As an example, if you take the time to compare Volusia County’s federal Incidental Take Permit – which allows beach driving while protecting sea turtles and wildlife – with St. Johns County’s, for instance, it becomes immediately clear that those who the News-Journal touts as “allies” have used their misshapen, hand-crafted permit like a weapon for years – even as those bought-and-paid-for chattel on the Volusia County Council gave more of our heritage away to over-hyped theme hotels and here-today-gone-tomorrow developers who never seem to make good on their promises.

Perhaps the News-Journal’s editorial board should read its own reporting. There’s a good reason many Volusia County residents no longer trust their government – or those handmaidens of the “Rich & Powerful” in the county’s legal department. . .

According to the News-Journal’s condescending editorial:

“Always, always, always: Volusia County is depicted as the enemy. That’s just wrong. If beach activists don’t forge a working partnership with the county team that’s been defending beach driving, or at least stop lobbing accusations and leaning on County Council members to rein in their “bureaucrats,” beach driving will be endangered by needless and misinformed strife.”

That hyper-dramatic horseshit doesn’t wash – not when the United States Fish & Wildlife Service – the very federal agency that issues and oversees Volusia’s Incidental Take Permit – have publicly announced it supports the special event.

And, for the past eight years, so did Volusia County government. . .

A shocking revelation that was completely contrary to what we – and our elected officials – had previously been told by County Attorney Eckert.

In my view, the crude demise of the Historic North Turn Legends Beach Parade exposed the depth to which our weaponized county attorney, and those wealthy insiders he serves, will go to maintain their iron-fisted control as a means to pursue their ultimate goal of removing beach driving in the name of the Almighty Dollar.

Time and again – from beach driving to Amendment 10 and a hundred points in between – Volusia County government has proven where its true loyalty lies.

And it is not with those of us who pay the bills and are expected to suffer in silence as the wants and whims of the few consistently outweigh the needs of many.

Now, it appears The Daytona Beach News-Journal has exposed its own not-so-subliminal bias as well. . .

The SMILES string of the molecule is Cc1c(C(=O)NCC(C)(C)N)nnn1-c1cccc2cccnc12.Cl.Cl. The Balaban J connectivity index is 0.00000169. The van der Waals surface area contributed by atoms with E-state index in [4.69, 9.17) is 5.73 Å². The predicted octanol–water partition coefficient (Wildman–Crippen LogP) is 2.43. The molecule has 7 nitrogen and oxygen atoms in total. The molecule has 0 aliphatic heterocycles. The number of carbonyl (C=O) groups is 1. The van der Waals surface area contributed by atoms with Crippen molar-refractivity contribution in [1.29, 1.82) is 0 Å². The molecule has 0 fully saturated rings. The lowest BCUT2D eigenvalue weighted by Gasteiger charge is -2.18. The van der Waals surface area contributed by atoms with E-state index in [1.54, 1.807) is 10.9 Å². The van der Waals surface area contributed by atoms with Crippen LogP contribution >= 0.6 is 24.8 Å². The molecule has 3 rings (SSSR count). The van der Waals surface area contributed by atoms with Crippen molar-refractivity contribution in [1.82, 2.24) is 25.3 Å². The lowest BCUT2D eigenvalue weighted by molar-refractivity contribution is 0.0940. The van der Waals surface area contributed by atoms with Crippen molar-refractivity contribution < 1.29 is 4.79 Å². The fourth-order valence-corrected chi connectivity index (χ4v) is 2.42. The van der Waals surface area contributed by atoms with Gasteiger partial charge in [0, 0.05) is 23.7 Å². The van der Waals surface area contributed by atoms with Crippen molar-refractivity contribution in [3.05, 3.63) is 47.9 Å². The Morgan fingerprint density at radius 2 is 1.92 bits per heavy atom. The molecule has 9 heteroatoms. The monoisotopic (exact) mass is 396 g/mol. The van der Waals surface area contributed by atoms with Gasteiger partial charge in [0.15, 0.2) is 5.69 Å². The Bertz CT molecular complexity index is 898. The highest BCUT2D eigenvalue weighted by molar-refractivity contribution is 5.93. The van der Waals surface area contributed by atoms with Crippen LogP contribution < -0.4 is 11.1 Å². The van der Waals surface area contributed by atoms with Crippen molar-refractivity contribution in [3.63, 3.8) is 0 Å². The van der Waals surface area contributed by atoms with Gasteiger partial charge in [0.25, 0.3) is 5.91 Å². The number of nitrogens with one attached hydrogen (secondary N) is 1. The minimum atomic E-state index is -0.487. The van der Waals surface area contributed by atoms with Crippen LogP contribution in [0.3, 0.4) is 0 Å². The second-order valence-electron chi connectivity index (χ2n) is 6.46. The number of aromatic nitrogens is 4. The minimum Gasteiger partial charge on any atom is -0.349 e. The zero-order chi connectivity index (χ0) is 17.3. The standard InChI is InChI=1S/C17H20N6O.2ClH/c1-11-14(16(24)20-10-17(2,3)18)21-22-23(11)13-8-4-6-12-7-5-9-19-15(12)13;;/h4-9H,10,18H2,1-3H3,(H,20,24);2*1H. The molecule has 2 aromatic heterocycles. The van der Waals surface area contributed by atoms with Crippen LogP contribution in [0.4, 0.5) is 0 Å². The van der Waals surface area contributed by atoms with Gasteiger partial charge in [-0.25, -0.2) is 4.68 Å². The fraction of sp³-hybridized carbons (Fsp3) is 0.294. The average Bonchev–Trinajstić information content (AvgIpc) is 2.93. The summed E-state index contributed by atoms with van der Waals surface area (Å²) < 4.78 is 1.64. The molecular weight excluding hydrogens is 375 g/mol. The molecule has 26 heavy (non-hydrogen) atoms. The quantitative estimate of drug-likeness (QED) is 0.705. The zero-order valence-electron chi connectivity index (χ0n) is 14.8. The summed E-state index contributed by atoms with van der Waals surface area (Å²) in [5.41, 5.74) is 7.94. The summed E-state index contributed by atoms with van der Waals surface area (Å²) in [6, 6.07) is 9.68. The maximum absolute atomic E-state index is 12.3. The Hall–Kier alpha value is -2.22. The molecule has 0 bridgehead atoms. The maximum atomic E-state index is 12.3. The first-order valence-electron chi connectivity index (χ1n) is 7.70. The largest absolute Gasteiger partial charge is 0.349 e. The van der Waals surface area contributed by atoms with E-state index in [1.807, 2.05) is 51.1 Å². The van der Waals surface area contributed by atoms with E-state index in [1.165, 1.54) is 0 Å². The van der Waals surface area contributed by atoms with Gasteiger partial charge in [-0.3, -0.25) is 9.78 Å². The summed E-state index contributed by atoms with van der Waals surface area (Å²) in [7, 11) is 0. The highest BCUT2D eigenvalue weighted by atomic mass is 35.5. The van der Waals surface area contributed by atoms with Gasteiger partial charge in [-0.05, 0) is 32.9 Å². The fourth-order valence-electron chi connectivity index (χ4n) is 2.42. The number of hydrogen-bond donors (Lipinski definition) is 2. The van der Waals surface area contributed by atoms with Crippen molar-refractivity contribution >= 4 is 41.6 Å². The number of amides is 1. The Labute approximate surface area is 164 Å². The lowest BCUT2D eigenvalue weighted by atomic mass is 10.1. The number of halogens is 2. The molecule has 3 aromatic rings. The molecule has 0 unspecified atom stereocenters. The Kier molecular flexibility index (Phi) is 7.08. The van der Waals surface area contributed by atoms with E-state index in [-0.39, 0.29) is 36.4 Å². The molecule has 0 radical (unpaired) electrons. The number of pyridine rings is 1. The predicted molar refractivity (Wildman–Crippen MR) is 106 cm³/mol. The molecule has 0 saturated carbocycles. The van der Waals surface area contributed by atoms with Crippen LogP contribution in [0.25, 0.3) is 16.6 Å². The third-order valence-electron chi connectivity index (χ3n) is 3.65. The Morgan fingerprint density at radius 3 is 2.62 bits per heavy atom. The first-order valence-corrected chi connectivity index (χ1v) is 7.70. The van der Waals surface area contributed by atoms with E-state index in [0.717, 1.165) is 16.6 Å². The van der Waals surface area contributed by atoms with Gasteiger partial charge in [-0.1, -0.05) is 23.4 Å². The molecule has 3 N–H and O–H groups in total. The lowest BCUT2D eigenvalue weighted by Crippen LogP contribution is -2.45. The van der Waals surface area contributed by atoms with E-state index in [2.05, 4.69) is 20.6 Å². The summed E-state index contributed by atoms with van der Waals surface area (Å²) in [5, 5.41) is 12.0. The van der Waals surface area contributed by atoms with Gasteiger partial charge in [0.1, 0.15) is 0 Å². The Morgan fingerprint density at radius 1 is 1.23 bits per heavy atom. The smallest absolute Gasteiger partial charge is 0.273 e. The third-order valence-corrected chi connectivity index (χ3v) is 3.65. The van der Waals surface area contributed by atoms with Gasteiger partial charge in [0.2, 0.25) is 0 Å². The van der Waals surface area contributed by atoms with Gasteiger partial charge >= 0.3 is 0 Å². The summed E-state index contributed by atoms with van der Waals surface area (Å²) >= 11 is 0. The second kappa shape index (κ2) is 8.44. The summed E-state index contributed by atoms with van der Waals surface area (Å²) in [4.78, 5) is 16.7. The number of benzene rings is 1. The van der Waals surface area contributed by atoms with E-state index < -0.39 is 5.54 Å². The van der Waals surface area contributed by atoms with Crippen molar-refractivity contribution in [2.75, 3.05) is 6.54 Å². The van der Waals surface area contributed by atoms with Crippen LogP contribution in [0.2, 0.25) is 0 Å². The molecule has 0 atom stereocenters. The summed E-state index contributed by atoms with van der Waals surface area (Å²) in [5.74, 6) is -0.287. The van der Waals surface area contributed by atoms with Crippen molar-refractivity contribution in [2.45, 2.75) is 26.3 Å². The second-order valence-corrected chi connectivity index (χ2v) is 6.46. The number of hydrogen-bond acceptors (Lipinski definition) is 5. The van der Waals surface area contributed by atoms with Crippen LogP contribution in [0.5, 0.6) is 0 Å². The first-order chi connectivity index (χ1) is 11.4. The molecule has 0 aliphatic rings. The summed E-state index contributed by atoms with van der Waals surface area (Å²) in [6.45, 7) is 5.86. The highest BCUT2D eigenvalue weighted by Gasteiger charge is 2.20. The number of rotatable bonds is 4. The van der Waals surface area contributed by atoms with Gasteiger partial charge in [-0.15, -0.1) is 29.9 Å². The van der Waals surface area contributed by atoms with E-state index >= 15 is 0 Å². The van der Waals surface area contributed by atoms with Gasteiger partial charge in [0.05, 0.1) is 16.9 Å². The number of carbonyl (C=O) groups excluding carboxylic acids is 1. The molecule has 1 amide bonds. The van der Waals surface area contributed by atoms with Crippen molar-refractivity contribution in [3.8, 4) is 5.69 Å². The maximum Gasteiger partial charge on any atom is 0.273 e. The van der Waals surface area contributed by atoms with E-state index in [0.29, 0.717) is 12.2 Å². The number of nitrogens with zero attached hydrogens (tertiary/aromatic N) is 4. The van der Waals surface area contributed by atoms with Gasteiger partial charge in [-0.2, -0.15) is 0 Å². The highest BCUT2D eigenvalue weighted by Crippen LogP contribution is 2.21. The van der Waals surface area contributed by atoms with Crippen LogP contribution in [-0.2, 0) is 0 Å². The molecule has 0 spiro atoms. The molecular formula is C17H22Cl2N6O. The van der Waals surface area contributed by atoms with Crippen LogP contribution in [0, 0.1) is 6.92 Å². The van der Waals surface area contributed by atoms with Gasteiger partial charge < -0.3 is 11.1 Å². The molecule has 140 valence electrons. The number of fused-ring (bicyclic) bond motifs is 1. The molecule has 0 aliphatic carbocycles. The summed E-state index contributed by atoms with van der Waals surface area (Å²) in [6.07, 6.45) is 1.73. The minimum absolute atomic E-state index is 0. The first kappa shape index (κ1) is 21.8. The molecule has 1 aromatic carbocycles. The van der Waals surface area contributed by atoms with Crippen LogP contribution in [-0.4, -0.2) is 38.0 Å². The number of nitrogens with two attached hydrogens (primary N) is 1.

3 thoughts on “On Volusia: Where true loyalties lie

  1. When my husband & I (in our 40s) decided we wanted to live directly on a beach, we drove both Florida coasts for a year. Not yet retired and still traveling with our jobs, we knew a beach front condo was our best choice. With limited time, we didn’t examine any of the various beaches’ surrounding areas…only each beach. Surprisingly, the nicest beach (wide & white with fewest large “weeds”) was the beach in Volusia County! So we purchased a condo & moved in. But THEN we understood WHY our beautiful natural resource commands no respect. An area that DELIBERATELY brings Daytona’s poor image (motorcycles, biker bars, tattooed residents & day trippers, alcohol, spring breakers, racing garages) into their surrounding cities destroys their entire area. We understand the Daytona image…but do surrounding cities have to encourage more poor images with more alcohol breweries, racing garages, biker bars, beach racing parades, etc.


  2. In my opinion only and no one else’s the following:
    I am telling you, I am telling you, I am telling you. You already missed initial opportunity with the Hard Luck Hotel Part 2, but it ain’t over there or with other parts when it comes to the beach or some developments in West Daytona.

    All Ye on Facebook, here on Barker’s View, and everywhere in between, get on Twitter and go after the corporate companies — boycott, demand cancellation, defund and deplatform.

    When Hard Luck 2 was going through county chair Ed Smelly’s rubber stamp, you guys all —all everyone— every single one of you should have been on Twitter going straight for Hard Luck Corporate talking it up and linking up to both national old and new media about how removing public beach access would hurt minorities, the working poor, and single mothers. You should have gone straight full throttle after Smelly’s family member country boy-band…who knows maybe some uber progressive Rolling Stone writer would have picked up the narrative of a white privileged father taking away beach access to students at a local historical black college; or maybe someone will pick up on a certain parrot and his money grabbing ways that are utterly destroying the environment, so much so, even conservatives are crying foul.
    Get on Twitter and boycott those corporations, big or small, including those whose who advertise in the Urinal. Hit them in the wallet. Hit them hard. Hit them now.
    Smaller groups have had corporate entities change course via Twitter. Image if everyone here, there, everywhere got on one page and called for a boycott?

    Take Back The Beach!